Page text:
NAG's entire range of numerical component libraries, compilers and software tools are implemented under the Linux operating system on various hardware alternatives.
The following are the main considerations/issues when choosing the appropriate implementation of the NAG products. If in doubt please contact us.
Chip/ Operating System/ Compiler
In general, the relevant implementation of the NAG product can be found by knowing the chip, operating system (in this case Linux) and, if applicable, the compiler used in your target environment. The chip may be say, Intel but it's important to know whether it is x86-32 (e.g. Pentium), x86-64 (e.g. Xeon EM64T) or Itanium. Even though, say, Intel and AMD chips are compatible, if available it's best to select the NAG implementation which matches your chip (see below).
If a compiler is listed as part of the implementation information then it will normally be essential that you have a compatible compiler.
The operating environment for each product, described in the relevant Installer's Note, is often written in terms of the Linux distribution available on the implementation machine (e.g. Red Hat 9, SuSE 9.1,Oracle Enterprise Linux 5.3) but in general the Linux vendor/version is not important.
In the past, the compatibility of the implementation has been dependent upon the version of glibc on the machine on which you wish to use the NAG software. (An incompatibility was introduced when glibc was updated from version 2.2 to version 2.3.) As this library is fundamental to the operation of NAG software products under Linux, variant implementations were sometimes provided for each version of glibc. This is unlikely to be an issue now as the vast majority of Linux installations now use glibc version 2.3. However, if you need to check the version of glibc in use on your system please do the following:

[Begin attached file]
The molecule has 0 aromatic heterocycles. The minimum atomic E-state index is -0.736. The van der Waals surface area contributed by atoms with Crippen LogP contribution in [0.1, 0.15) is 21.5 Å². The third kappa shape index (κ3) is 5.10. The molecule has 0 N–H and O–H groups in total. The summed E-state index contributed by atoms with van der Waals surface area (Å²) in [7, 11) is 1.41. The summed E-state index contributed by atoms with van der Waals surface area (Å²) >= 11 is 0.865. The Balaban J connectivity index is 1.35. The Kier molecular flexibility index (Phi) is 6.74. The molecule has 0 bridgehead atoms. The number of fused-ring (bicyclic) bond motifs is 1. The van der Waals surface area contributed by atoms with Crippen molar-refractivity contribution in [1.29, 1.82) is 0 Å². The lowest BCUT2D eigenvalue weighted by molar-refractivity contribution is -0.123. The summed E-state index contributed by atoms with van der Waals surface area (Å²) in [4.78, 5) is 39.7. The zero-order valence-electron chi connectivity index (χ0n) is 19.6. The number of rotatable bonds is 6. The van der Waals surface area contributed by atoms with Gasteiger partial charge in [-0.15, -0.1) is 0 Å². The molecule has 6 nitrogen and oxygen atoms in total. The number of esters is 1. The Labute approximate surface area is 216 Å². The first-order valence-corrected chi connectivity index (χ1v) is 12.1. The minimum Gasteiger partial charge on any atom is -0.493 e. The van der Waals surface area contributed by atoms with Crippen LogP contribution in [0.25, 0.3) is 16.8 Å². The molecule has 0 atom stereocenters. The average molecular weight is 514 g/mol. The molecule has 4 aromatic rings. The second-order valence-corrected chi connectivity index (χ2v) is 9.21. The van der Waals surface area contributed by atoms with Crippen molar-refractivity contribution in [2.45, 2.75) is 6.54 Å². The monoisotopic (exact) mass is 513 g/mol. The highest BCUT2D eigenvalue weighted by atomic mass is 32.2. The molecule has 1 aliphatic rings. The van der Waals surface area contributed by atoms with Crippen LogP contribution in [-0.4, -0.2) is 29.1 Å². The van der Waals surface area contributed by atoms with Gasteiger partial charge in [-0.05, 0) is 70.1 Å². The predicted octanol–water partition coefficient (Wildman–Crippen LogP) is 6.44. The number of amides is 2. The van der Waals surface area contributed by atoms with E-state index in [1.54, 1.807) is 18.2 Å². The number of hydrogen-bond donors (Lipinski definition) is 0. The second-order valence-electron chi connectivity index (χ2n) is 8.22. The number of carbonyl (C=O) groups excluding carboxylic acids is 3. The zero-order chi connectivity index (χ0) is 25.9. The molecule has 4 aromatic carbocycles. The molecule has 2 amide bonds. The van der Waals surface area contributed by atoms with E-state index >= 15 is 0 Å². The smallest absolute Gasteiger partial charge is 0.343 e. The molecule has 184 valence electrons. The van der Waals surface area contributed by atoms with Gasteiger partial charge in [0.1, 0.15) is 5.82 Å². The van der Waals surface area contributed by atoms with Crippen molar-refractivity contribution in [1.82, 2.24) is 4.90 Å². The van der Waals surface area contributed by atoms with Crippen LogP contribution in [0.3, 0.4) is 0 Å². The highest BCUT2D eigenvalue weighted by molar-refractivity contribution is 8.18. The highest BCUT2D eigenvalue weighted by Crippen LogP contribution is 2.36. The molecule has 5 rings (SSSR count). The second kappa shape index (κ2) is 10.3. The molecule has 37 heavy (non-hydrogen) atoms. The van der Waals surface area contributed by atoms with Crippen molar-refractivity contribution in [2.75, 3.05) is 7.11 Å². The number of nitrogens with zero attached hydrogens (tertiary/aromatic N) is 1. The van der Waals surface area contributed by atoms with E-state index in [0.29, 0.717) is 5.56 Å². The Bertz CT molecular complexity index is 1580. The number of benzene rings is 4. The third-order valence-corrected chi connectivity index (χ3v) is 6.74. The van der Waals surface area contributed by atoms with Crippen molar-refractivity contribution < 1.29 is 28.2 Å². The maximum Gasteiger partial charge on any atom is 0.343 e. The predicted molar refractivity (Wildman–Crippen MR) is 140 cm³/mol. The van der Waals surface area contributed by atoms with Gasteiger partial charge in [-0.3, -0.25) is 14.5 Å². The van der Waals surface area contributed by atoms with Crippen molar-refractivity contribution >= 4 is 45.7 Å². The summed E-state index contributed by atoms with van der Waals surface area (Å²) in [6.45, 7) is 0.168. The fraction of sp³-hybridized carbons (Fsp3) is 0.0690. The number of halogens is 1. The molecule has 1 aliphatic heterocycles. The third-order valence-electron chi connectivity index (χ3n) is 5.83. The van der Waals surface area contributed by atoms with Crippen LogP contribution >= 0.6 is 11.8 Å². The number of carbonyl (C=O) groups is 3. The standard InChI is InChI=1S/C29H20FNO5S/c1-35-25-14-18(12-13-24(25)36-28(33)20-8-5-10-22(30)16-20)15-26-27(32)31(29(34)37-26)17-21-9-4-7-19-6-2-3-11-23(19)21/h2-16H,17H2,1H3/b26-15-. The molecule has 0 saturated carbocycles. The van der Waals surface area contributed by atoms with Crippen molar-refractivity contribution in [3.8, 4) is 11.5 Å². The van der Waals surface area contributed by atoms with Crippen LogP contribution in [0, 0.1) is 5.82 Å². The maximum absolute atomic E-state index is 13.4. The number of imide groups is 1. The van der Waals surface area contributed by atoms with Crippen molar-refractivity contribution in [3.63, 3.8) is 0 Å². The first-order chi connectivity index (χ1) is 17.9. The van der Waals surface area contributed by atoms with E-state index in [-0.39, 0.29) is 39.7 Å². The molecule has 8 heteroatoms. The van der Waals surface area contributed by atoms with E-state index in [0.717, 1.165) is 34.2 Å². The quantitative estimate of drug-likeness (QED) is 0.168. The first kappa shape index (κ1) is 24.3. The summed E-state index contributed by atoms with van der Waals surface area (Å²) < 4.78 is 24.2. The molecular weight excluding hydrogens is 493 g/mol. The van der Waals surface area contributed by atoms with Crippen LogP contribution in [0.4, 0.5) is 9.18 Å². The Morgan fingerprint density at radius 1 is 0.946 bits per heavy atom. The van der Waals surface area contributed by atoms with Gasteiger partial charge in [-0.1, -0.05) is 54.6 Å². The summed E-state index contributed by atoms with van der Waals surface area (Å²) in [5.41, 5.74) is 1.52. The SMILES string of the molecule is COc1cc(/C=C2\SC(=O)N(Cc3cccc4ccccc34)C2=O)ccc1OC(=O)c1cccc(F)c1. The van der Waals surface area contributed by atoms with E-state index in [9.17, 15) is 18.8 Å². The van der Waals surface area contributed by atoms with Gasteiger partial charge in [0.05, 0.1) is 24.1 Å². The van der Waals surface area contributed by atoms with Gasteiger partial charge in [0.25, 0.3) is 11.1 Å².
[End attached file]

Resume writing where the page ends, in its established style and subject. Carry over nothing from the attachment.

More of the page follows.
/lib/libc.so.6 (the first line of the output details the library in use).
Intel MKL versus AMD ACML on x86 hardware
On x86 compatible hardware, the underlying chip may originate from either Intel or AMD. In general, users of these systems need not know or worry about the chipset actually used but in the case of our numerical components this is important. NAG components are renowned for their performance and therefore, where possible, use vendor high performance math libraries to provide standard functions (e.g. BLAS and LAPACK). These vendor libraries are written to exploit the unique characteristics of the specific chipset and hence provide optimum performance. Intel, via MKL, and AMD, via ACML, have both developed high performance libraries to give optimum performance when used on their own chips. To meet the exacting requirements of our users NAG has produced implementations of some of its numerical component libraries that will utilize these vendor libraries. The implementations can be used interchangeably, but runtime performance may well be sacrificed if there is a mismatch between the underlying math library and the chipset in the machine. Hence, if there is a choice, choose the NAG product using MKL on Intel chips and ACML on AMD chips.
Product Availability for Linux
The list of products is available here. The 'comment' field indicates the compiler used for the implementation where relevant.
For general information on NAG's products available for the Linux environment please use the following links:
Read more about how you can use NAG's quality software in the Linux environment by selecting any of the links in the top right box of this page, or contact us to discuss your needs.